[Python-Dev] Switch statement

Phillip J. Eby pje at telecommunity.com
Wed Jun 21 22:50:23 CEST 2006

At 01:16 PM 6/21/2006 -0700, Guido van Rossum wrote:
>On 6/21/06, Phillip J. Eby <pje at telecommunity.com> wrote:
> > >But that's not the discerning rule in my mind; the rule is, how to
> > >define "at function definition time".
> >
> > Waaaaa!  (i.e., my head hurts again :)
>Um, wasn't this your proposal (to freeze the case expressions at
>function definition time)?

Actually, I proposed that either that *or* first use could work, and in 
subsequent discussion I sided with first use.

Greg didn't quote the rest of my original post or any of the subsequent 
discussion in the post you picked up on, so that probably gave you the 
impression I was still in favor of function definition time, when I had 
already begun leaning towards "first use" as easier to define.

>Yeah, but if you have names for your constants it would be a shame if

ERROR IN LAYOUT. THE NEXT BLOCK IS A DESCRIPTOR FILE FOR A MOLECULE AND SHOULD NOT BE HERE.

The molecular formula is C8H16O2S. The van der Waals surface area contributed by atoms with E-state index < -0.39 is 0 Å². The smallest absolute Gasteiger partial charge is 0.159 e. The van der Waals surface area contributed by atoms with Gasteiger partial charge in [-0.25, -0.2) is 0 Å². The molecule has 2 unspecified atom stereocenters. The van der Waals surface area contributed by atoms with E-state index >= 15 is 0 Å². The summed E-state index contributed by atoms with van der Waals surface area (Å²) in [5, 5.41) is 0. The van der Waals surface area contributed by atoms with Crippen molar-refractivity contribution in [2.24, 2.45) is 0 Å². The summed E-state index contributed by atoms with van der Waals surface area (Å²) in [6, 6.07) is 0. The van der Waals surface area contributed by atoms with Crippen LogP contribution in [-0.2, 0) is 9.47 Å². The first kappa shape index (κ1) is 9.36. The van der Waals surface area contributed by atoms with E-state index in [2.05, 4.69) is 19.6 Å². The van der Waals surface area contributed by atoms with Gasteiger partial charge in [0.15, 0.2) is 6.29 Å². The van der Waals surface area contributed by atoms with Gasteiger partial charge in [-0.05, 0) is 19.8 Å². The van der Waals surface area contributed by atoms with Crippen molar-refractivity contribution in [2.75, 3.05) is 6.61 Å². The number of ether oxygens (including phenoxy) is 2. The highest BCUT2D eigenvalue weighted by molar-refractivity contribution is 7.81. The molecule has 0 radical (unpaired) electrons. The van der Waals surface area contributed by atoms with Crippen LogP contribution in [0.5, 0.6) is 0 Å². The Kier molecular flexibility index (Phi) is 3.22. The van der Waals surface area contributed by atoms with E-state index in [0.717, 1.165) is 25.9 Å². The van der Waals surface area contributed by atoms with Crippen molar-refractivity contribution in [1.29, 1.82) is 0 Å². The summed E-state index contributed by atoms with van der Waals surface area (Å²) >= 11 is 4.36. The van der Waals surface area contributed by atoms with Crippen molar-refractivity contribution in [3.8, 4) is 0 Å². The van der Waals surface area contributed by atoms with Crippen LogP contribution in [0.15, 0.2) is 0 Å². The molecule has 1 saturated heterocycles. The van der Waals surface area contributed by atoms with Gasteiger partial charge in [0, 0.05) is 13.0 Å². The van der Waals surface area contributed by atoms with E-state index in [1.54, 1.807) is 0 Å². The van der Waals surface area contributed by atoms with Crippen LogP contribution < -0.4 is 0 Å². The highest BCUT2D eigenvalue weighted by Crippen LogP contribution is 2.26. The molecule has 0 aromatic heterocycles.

>you couldn't use them because they happen to be defined in the same

Maybe the real answer is to have a "const" declaration, not necessarily the 
way that Fredrik suggested, but a way to pre-declare constants e.g.:

     const FOO = 27

And then require case expressions to be either literals or constants.  The 
constants need not be computable at compile time, just runtime.  If a 
constant is defined using a foldable expression (e.g. FOO = 27 + 43), then 
the compiler can always optimize it down to a code level 
constant.  Otherwise, it can just put constants into cells that the 
functions use as part of their closure.  (For that matter, the switch 
statement jump tables, if any, can be put in a cell too.)

>I don't like "first use" because it seems to invite tricks.

Okay, then I think we need a way to declare a global as being constant.  It 
seems like all the big problems with switch/case basically amount to us 
trying to wiggle around the need to explicitly declare constants.

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